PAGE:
FRANKFURT (Reuters) - German bearings maker Schaeffler said it would cut 900 jobs, shut plants and reduce its product range after its 2018 earnings slumped due to weak demand in Europe and China and it warned of a challenging few years ahead for the autos sector.
Its shares traded 8.5 percent weaker on Wednesday, after the company, which also supplies bearings to industry, announced a new restructuring programme, RACE, which would cost 60 million euros (52 million pounds) in 2019.
Chief Executive Klaus Rosenfeld described it as “braking and accelerating at the same time”, as the programme aims to improve earnings by approximately 90 million euros, or the EBIT margin by 100 basis points, in its initial phase.
“We anticipate that the environment, especially in the global automotive business, will remain extremely demanding and challenging. At the same time, we expect the global economy to slow down further,” he said.
Schaeffler said 2018 adjusted earnings before interest and taxes fell 13 percent to 1.38 billion euros, while revenue rose 3.9 percent. It expects revenue to grow by 1-3 percent in 2019 and sees an EBIT margin before special items of 8-9 percent.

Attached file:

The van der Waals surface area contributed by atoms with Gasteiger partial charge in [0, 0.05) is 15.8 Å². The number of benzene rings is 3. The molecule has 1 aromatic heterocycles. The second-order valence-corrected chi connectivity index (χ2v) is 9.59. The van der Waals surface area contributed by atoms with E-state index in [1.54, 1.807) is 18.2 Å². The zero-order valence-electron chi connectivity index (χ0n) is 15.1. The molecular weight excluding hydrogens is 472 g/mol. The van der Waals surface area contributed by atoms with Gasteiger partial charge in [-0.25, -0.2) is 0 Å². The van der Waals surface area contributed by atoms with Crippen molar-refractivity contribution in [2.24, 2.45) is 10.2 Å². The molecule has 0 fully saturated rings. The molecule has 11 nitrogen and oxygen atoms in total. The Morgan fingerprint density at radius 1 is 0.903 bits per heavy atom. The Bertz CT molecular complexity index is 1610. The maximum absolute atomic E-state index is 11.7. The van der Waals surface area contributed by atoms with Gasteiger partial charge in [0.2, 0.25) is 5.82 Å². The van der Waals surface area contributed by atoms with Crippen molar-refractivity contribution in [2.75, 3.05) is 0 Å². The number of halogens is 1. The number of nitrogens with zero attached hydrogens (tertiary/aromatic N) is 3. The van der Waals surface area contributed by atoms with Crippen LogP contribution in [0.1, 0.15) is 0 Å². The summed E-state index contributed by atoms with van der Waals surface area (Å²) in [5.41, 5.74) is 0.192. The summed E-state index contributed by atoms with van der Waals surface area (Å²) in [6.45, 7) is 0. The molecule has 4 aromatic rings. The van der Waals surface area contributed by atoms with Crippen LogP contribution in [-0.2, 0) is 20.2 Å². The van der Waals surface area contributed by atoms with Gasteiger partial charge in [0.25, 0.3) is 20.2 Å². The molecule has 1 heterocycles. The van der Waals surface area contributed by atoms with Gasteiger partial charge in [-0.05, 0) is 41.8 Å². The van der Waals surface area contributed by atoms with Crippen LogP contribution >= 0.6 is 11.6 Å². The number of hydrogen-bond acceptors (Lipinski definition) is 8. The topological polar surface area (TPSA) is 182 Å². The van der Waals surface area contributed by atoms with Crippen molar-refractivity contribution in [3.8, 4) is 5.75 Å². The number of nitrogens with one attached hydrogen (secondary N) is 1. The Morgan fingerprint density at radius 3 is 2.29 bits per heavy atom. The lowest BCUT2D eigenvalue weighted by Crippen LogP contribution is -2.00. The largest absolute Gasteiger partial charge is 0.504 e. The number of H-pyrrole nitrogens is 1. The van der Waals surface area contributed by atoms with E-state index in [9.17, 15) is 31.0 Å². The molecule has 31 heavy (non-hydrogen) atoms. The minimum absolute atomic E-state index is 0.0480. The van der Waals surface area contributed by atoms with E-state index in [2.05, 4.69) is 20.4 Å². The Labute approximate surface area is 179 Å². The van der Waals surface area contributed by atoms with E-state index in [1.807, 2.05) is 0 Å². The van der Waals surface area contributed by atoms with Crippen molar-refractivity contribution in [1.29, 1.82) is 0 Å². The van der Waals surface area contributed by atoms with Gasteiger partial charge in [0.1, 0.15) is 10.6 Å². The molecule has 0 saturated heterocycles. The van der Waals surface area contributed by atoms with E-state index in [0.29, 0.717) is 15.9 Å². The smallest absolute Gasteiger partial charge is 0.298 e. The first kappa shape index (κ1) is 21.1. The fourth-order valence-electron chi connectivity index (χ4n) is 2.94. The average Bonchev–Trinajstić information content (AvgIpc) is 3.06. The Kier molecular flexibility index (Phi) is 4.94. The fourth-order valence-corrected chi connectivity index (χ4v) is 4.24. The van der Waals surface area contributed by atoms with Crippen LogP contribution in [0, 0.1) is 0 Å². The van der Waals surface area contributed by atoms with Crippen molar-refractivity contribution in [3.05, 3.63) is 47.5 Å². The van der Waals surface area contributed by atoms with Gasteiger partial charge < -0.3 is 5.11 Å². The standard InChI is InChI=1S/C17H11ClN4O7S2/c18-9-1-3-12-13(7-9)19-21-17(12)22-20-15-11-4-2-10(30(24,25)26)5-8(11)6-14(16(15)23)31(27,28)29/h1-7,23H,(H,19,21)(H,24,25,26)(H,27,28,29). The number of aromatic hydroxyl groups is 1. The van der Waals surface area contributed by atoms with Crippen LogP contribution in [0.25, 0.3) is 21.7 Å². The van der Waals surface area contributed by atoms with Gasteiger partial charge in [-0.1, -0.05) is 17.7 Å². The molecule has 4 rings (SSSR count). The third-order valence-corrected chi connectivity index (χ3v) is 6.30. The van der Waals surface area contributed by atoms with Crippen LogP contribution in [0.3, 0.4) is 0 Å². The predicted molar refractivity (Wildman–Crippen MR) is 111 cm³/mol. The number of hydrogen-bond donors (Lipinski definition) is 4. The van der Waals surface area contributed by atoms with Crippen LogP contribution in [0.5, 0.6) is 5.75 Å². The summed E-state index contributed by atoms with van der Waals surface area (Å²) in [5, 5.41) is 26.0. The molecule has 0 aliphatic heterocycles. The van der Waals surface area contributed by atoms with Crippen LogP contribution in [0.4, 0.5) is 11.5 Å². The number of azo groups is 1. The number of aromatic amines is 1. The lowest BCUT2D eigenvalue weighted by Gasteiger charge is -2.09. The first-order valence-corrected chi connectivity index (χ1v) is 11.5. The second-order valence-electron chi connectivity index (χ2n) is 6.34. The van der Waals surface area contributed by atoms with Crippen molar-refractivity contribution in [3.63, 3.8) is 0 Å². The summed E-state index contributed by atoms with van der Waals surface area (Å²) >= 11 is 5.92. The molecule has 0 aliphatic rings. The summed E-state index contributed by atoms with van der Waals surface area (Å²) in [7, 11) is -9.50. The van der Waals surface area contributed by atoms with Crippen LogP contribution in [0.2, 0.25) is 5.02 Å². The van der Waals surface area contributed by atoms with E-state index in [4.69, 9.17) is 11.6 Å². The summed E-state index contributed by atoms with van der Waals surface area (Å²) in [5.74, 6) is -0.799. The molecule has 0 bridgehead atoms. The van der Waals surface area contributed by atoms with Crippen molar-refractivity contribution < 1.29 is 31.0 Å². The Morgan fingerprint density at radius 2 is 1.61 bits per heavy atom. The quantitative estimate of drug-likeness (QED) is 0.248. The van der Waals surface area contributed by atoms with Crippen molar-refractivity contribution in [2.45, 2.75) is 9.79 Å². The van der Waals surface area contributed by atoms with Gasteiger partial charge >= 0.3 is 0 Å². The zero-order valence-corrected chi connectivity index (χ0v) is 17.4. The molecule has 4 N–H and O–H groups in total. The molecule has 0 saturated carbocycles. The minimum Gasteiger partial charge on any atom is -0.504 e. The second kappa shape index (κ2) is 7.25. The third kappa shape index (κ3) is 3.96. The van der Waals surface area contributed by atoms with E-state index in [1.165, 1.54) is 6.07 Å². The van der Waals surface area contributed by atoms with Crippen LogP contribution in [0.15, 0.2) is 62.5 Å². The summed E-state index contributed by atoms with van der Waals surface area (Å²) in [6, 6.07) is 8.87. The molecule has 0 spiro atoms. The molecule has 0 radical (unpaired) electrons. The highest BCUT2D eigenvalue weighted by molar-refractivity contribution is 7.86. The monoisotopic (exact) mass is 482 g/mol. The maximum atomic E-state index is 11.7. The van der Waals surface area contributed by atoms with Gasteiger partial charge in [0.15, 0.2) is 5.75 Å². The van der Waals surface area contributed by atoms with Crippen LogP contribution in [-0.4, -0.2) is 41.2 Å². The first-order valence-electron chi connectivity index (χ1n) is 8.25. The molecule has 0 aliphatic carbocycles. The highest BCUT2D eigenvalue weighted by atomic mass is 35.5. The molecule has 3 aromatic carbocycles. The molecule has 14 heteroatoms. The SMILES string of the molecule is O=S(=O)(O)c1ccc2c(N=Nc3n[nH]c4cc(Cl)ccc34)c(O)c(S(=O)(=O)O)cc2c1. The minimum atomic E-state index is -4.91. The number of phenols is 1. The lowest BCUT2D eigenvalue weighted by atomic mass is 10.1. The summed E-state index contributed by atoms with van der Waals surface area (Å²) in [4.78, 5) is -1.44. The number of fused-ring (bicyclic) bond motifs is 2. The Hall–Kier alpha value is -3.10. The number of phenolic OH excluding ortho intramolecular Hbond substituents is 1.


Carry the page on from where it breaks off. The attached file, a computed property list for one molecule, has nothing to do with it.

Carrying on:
Rosenfeld said it would not be smart to announce new mid-term targets at the moment.
Lower growth for Schaeffler’s automotive branch in the second half of 2018 was due to weaker demand in Europe following new emissions standards and the trade conflict with the United States which hurt orders from China.
Adding to the gloomy outlook for the industry, small-cap Swiss autos supplier Autoneum, which makes heat and noise reduction components, fell 9.3 percent after reporting a drop in profitability. It is struggling to turn around its loss-making U.S. business and recoup investments in China.
Schaeffler is especially vulnerable to the shift to electric vehicles, which use practically no bearings, unlike the combustion engine.
“We want to further reduce the large extent to which we rely on the internal combustion engine while - being an innovative technology partner to our customers - utilising the opportunities offered by the fields of hybridization and electrification much more extensively,” Rosenfeld said.
“We started later in electric mobility than others did, but we are working now to catch up.”
The company dropped out of the German midcap index (Mdax) on Tuesday after its market capitalisation almost halved within nine months. Rosenfeld added Schaeffler did not belong to the small-caps index and he would do whatever it takes to return to the Mdax. It kept its dividend stable at 55 cents a share.
Reporting by Arno Schuetze and Alexander Huebner; Writing by Riham Alkousaa; editing by Jason Neely